Herpes simplex drugs and birth defects

Herpes simplex is becoming quite prevalent, with over one percent of all women acquiring the disease within the first three months of their pregnancies.  Coinciding with this fact is the growing need for antiviral treatment for many women at some point during their pregnancies.

The common antiviral treatments that are prescribed are valacyclovir, acyclovir, and famcilovir and although while they are thought to be safe drugs the specific data about their use during early pregnancy is very few and far between.

A group of scientists from The Copenhagen Statens Serum Institut conducted a study that would show how the drugs were related to birth defects when given to mothers during their first three months of pregnancy.  The study looked at almost 838,000 infants born in Denmark between the years of 1996 and 2008 and all participants displayed no prior evidence or diagnosis of genetic or chromosomal abnormalities.

Of the 18000 pregnancies in which one of the three medications were used during the first three months of pregnancy about 2.2% of infants were discovered to have a major birth defect compared against the national average of birth defects in society as a whole which sits at 2.4%.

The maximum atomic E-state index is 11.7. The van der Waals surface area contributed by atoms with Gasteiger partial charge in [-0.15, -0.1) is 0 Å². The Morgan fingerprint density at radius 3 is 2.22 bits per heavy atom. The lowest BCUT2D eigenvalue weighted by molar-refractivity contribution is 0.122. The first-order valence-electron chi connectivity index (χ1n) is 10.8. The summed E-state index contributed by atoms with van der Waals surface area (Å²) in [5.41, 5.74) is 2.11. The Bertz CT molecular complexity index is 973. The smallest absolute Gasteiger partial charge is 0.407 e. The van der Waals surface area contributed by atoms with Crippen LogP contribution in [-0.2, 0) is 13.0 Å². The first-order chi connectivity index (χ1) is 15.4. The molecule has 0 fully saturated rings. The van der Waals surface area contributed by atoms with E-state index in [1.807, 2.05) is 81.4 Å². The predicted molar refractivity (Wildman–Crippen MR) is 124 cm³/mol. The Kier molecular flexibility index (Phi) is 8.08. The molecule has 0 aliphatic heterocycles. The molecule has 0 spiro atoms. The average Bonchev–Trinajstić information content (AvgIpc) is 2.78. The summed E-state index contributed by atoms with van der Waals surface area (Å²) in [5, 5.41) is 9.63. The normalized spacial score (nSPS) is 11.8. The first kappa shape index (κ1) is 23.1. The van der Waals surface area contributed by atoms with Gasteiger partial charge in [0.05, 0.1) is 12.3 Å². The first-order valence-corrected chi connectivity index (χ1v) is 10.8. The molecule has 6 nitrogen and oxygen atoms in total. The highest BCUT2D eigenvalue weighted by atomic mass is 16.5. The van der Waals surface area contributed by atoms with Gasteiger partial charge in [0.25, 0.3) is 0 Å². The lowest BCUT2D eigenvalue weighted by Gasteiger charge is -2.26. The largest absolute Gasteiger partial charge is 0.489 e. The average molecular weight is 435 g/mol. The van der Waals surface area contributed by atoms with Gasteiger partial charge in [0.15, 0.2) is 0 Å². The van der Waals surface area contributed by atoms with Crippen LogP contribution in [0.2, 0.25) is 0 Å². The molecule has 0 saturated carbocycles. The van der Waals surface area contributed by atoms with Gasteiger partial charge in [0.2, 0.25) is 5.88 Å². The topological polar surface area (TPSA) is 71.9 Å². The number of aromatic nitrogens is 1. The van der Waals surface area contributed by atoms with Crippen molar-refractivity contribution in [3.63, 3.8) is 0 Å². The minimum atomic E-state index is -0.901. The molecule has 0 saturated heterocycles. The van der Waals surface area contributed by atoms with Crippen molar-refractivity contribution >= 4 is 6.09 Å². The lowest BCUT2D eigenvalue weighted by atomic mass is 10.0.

Therefore, the drugs were not found to be associated with any heightened risk of birth defects if used during the first trimester of pregnancy.  Further study and analysis found that the drugs were not associated with any particular subgroup of birth defects either although it was recognized that the exposed cases that could be considered within each subgroup of birth defects was quite small.

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